14 August 2014 marks the first anniversary of the killing of al-Rabaa Adawiya and el-Nahda squares in Cairo, which claimed the lives of over a thousand Egyptians who came to demonstrate peacefully against the military coup on 3 July 2013.
Despite the unanimous condemnation of human rights NGOs and much of the international community, shocked by the scale of the massacre, no investigation has been conducted by the Egyptian authorities to establish the responsibilities for this tragedy.
In a statement sent in the aftermath of the massacres, the High Commissioner for Human Rights, Navi Pillay denounced the "excessive, even extreme, use of force against demonstrators", requested the opening of "an independent, impartial, effective and credible investigation of the conduct of the security forces" and asked that "anyone found guilty of wrongdoing be held to account."
Alkarama, which had documented nearly 1,000 cases of summary executions and communicated the list to the UN Special Rapporteur on Summary Executions, had also called on the High Commissioner for Human Rights to urge members of the UN Security Council to refer these mass crimes to the International Criminal Court in accordance with the relevant provisions of the 2011 Rome Statute.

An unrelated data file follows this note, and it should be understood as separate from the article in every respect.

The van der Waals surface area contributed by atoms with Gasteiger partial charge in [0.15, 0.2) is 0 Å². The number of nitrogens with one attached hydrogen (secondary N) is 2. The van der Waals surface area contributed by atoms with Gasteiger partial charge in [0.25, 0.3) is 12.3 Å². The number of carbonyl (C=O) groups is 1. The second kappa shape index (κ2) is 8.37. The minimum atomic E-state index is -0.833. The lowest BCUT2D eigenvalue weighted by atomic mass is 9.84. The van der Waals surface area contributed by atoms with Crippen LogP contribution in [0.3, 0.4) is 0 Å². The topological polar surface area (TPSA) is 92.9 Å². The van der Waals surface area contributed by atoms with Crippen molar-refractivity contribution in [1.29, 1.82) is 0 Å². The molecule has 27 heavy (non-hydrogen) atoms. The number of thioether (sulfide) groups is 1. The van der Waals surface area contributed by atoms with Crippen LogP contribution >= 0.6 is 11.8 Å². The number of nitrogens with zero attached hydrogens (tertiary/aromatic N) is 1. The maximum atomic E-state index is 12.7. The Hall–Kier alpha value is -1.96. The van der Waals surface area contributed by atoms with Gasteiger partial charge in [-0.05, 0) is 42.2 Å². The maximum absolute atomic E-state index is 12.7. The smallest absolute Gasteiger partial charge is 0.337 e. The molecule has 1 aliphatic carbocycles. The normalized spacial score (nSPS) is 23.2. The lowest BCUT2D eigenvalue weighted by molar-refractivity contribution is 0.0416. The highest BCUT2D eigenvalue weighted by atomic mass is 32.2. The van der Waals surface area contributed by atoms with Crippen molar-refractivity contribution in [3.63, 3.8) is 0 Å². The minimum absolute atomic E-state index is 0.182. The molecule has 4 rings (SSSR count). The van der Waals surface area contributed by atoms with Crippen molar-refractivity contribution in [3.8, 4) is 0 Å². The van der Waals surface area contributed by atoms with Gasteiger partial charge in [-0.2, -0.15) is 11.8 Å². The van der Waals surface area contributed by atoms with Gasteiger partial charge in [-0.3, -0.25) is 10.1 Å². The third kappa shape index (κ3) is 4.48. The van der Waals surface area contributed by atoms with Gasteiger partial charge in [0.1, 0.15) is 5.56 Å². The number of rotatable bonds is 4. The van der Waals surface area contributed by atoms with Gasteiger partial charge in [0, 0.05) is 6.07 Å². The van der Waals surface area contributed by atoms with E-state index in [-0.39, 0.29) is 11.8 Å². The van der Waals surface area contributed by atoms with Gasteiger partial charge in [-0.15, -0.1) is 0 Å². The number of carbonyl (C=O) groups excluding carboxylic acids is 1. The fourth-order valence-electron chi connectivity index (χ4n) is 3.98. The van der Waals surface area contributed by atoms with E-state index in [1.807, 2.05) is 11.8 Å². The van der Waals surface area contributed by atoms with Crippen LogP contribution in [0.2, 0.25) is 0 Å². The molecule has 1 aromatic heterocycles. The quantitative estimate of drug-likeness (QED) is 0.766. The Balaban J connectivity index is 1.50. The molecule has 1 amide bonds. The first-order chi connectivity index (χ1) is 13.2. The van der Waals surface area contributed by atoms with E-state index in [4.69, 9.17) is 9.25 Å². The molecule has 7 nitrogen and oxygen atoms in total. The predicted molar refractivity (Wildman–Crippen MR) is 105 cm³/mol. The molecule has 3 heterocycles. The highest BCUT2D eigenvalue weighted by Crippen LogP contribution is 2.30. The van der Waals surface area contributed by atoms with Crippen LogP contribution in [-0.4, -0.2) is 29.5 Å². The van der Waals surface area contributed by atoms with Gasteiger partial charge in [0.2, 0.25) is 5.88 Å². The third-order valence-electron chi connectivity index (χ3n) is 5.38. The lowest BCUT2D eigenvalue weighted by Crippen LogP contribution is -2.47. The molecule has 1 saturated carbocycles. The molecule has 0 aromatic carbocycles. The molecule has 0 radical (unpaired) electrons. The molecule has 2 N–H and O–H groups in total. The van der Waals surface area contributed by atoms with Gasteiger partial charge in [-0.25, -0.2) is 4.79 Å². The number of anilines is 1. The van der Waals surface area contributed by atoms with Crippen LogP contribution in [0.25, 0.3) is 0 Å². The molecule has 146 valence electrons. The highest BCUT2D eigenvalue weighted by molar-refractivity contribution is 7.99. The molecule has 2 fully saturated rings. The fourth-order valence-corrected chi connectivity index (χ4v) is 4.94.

"There is no doubt for Alkarama that this bloody, disproportionate and planned Egyptian military and police action against peaceful demonstrators shows all legal characteristics of a crime against humanity under the international law," said Rachid Mesli, Legal Director at Alkarama.
However serious these massacres, recently compared to China's Tiananmen killings in 1989, and despite repeated calls by various UN agencies and human rights NGOs, no proper investigation has been conducted to date. But considering the authorities' direct involvement in the massacre, there is little hope of justice for the families and friends of the victims.
The victims' families and their lawyers recall that it was under the command of General al-Sisi himself that the security services intervened in Cairo's two large public squares; and that those who supervised the operation were not punished but promoted to higher positions.
Alkarama stresses that States have an obligation to bring the perpetrators of serious human rights violations to justice, in accordance with their obligations under international human rights and humanitarian law. Egypt has the duty to investigate the killings and bring justice to the families.
No country or leader should be given preferential treatment for political considerations and stand above the international treaties to which it has adhered voluntarily. All victims, whoever they are, have a right to justice and reparations for violations of their most fundamental rights. As such, Alkarama will continue to work with civil society organisations so that the perpetrators and those guilty of these crimes against humanity do not go unpunished.